If the complaint is about (non-musical) noise, they will take a sound level measurement and, if noise exceeds the levels specified in the City’s general noise ordinance, they will issue a citation for noise.

In the case of parking complaints, they identify guest vehicles and will issue a citation if the number of guest vehicles exceeds the permitted number.

Citations and “Strikes”

In the case of music, noise, and vehicles overlimit violations, the citation is usually issued to the responsible guest. However, that citation also counts as a “strike” against the property. (And, as a reminder, three “strikes” in a 12 month period can result in the property’s vacation rental permit being suspended for 2 years.)

In cases where the guests are uncooperative or unresponsive, the citation may be issued to the property owner/manager. Again, this also counts as a “strike” against the property.

Other types of citations, such as those for trash in public view, are typically issued to the property owner/manager.

Aside: The fines for various types of infractions are much higher under Ordinance №1918 than in the past.
On-property citations for noise/music/trash are $500 for a first citation and $1000 for any following citations. For a short summary of fine schedules, see this Vacation Rental Compliance Department document, “Courtesy Reminder — Violations, Fines and Penalties.”

What Effects has this Change in Enforcement Had?

Now that we’ve had many months of this new approach to enforcement, we can see some clear differences in the time before Ordinance 1918 and the time since. These differences are described below.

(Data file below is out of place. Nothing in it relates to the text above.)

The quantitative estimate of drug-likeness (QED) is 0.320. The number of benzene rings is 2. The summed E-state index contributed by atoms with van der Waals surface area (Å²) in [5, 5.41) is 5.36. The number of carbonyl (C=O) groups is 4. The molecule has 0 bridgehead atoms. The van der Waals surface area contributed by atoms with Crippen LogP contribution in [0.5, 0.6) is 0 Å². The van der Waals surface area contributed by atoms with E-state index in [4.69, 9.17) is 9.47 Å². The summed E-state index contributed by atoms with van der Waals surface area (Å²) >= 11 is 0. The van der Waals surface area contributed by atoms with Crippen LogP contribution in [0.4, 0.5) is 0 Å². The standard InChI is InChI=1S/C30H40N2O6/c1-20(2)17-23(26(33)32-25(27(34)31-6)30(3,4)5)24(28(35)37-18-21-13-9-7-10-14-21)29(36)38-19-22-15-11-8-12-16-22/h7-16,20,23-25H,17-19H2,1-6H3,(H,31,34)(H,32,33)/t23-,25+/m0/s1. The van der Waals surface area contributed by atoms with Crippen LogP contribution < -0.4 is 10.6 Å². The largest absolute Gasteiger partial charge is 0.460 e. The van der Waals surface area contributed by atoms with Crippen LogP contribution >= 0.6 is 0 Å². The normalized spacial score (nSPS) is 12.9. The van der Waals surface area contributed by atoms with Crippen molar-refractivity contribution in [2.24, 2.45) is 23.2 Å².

Is the ordinance working? In short: If our goal is an increased number of citations and an increased number of permit suspensions, the answer is yes.

February 16 2018 Update from the Vacation Rental Compliance Department

As part of the City’s impact report on the effects that a vacation rental ban would have on Palm Springs, the VRCD provided an update on enforcement activities since the introduction of the new ordinance through December 31, 2017. They report the following (and I’ll note that my own research confirms most of these facts):

  • There has been a 50% increase in administrative citations issued.
  • Issued over 165 citations for illegally operating vacation rentals or homeshares.
  • 8 Vacation Rental Certificate suspensions and 2 Vacation Rental Certificate revocations.
  • Owners of 55 properties deemed permanently ineligible to operate a vacation rental (due to being cited for “Failure to Register”).